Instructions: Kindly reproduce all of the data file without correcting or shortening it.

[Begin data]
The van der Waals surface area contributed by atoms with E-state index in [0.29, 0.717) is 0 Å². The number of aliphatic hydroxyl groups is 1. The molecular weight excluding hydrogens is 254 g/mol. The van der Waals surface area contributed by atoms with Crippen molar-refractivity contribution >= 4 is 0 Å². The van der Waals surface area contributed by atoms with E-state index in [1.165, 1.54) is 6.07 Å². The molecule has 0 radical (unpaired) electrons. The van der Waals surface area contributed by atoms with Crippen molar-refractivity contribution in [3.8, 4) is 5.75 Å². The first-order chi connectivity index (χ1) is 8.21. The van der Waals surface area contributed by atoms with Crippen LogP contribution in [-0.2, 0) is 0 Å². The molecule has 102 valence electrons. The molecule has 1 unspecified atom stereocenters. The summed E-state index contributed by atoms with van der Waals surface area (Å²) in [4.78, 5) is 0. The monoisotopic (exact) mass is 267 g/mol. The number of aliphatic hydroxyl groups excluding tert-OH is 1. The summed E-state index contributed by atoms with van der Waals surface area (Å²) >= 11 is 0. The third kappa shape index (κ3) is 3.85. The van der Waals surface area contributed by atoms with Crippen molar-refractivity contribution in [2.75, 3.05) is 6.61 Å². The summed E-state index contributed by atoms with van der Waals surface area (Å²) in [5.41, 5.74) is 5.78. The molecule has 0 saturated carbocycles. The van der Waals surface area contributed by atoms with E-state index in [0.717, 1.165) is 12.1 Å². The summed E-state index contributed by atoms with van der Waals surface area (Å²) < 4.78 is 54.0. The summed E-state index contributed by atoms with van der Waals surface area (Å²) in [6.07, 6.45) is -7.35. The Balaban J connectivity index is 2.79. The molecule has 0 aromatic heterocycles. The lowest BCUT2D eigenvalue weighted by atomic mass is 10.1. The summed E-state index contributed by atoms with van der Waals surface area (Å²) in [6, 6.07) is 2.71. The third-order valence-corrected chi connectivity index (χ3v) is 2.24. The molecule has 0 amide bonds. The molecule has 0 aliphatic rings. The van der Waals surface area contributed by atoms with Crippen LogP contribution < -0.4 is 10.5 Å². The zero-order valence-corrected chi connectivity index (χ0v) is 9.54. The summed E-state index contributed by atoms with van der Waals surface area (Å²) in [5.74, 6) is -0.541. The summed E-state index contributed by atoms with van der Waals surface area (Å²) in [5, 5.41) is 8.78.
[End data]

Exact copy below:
The van der Waals surface area contributed by atoms with E-state index in [0.29, 0.717) is 0 Å². The number of aliphatic hydroxyl groups is 1. The molecular weight excluding hydrogens is 254 g/mol. The van der Waals surface area contributed by atoms with Crippen molar-refractivity contribution >= 4 is 0 Å². The van der Waals surface area contributed by atoms with E-state index in [1.165, 1.54) is 6.07 Å². The molecule has 0 radical (unpaired) electrons. The van der Waals surface area contributed by atoms with Crippen molar-refractivity contribution in [3.8, 4) is 5.75 Å². The first-order chi connectivity index (χ1) is 8.21. The van der Waals surface area contributed by atoms with Crippen LogP contribution in [-0.2, 0) is 0 Å². The molecule has 102 valence electrons. The molecule has 1 unspecified atom stereocenters. The summed E-state index contributed by atoms with van der Waals surface area (Å²) in [4.78, 5) is 0. The monoisotopic (exact) mass is 267 g/mol. The number of aliphatic hydroxyl groups excluding tert-OH is 1. The summed E-state index contributed by atoms with van der Waals surface area (Å²) >= 11 is 0. The third kappa shape index (κ3) is 3.85. The van der Waals surface area contributed by atoms with Crippen molar-refractivity contribution in [2.75, 3.05) is 6.61 Å². The summed E-state index contributed by atoms with van der Waals surface area (Å²) in [5.41, 5.74) is 5.78. The molecule has 0 saturated carbocycles. The van der Waals surface area contributed by atoms with E-state index in [0.717, 1.165) is 12.1 Å². The summed E-state index contributed by atoms with van der Waals surface area (Å²) < 4.78 is 54.0. The summed E-state index contributed by atoms with van der Waals surface area (Å²) in [6.07, 6.45) is -7.35. The Balaban J connectivity index is 2.79. The molecule has 0 aromatic heterocycles. The lowest BCUT2D eigenvalue weighted by atomic mass is 10.1. The summed E-state index contributed by atoms with van der Waals surface area (Å²) in [6, 6.07) is 2.71. The third-order valence-corrected chi connectivity index (χ3v) is 2.24. The molecule has 0 amide bonds. The molecule has 0 aliphatic rings. The van der Waals surface area contributed by atoms with Crippen LogP contribution < -0.4 is 10.5 Å². The zero-order valence-corrected chi connectivity index (χ0v) is 9.54. The summed E-state index contributed by atoms with van der Waals surface area (Å²) in [5.74, 6) is -0.541. The summed E-state index contributed by atoms with van der Waals surface area (Å²) in [5, 5.41) is 8.78.